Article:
Unemployment Nine: What if?

About four years ago, I was very unhappy at my old job. I was moved against my will from a publication where I had spent my first 11-plus years at the company to another title where I just knew it wasn’t a good fit for a number of reasons, having had previous experience working with that magazine. I tried everything I could to fight it, but failed, so I began to consider options. In October 2008, the choice was made for me, as I was one of the victims of the first of what turned out to be several rounds of layoffs. But what if I had followed through with a plan I was seriously considering and left on my own?

Field of Dreams

A lot of things would have had to fall into place for me to actually go through with this plan, but this is what I was giving some very legitimate thought to doing.

As I said, I was unhappy with my job situation, and the entire process of working for a large company had made me quite jaded. I was in a situation where I was locked into a 3% raise no matter what my performance was, which gave me no incentive whatsoever to extend myself beyond my normal duties. This attitude was made worse when a co-worker who routinely showed up to the office around lunchtime (no exaggeration whatsoever) got the same raise I did, despite the fact that I ended up picking up most of the slack in his absence. So, my thinking was: If I’m going to work this hard and get so little reward, rather than working for a company where not giving a shit was mutual — I didn’t give a shit about the company, and it didn’t give a shit about me — why not do something I’m passionate about and try to find a job with a minor-league baseball team?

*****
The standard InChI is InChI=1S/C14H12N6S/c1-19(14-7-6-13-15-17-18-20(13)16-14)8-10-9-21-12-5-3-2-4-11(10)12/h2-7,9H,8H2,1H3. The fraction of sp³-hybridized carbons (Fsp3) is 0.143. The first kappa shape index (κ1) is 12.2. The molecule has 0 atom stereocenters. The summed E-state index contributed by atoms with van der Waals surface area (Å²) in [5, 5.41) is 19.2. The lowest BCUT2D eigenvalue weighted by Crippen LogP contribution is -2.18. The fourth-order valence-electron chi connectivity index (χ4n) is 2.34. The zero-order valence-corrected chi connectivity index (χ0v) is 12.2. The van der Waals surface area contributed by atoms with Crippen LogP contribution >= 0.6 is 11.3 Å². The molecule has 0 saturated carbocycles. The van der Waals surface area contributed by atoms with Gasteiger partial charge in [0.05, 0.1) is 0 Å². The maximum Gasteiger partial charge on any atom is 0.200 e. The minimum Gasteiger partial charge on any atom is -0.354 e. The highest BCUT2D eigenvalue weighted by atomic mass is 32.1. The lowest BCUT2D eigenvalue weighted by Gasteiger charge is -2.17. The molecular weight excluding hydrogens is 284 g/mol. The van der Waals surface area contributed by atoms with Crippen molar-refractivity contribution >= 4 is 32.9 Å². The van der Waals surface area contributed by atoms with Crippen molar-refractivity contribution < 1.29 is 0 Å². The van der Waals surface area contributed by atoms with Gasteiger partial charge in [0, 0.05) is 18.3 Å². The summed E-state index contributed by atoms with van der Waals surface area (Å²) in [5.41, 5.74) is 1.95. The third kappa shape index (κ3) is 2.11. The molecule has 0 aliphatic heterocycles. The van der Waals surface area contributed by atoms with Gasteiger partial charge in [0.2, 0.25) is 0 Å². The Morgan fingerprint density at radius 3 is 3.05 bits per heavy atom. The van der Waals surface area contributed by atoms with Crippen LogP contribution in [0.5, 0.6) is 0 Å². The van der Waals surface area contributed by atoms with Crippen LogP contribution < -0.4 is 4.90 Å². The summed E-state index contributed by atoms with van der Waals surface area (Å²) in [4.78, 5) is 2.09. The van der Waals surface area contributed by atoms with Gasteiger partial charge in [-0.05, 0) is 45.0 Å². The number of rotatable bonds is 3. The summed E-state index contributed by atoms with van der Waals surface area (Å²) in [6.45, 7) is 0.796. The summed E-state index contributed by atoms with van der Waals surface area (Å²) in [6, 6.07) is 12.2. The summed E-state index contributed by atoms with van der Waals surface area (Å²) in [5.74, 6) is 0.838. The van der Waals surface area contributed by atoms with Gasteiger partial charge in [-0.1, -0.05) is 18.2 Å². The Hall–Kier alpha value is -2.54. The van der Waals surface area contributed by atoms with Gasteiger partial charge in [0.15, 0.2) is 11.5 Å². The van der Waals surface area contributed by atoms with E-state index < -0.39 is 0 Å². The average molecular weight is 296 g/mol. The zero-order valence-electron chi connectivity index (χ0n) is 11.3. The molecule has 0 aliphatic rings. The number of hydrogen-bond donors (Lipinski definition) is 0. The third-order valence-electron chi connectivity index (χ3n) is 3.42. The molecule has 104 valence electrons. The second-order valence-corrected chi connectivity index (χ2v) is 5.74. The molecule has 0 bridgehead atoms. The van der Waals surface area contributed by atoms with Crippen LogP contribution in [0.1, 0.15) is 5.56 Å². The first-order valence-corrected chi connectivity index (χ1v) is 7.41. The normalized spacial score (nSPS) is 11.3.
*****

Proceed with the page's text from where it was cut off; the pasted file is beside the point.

My plan was to enjoy one last summer on Long Beach Island, and then spend the next year making a very sincere effort to save as much money as I could, in anticipation of a lower salary. And then, when the following baseball season ended, I intended to bombard just about every minor-league and independent-league team in existence with my résumé in the hopes of landing some kind of position that involved a combination of writing, editing and Internet work.

Would I have ever gone through with it? I really don’t know, but I’ve been thinking about it a lot lately.

First off, I absolutely, positively suck at saving money. Saying you’re going to do something is different from actually doing it, and I’m not sure that I could have been that disciplined. In fact, the odds are against it.

Second, and most important: I honestly don’t know if I would have been able to pack up and leave the New York area, where most of my friends and family still live. It’s a very, very difficult decision to make. It seems like everyone has one moment during their life when they say, “Fuck this shit, I’m getting the hell out of here,” but again, there’s a big difference between threatening to leave and packing up the car.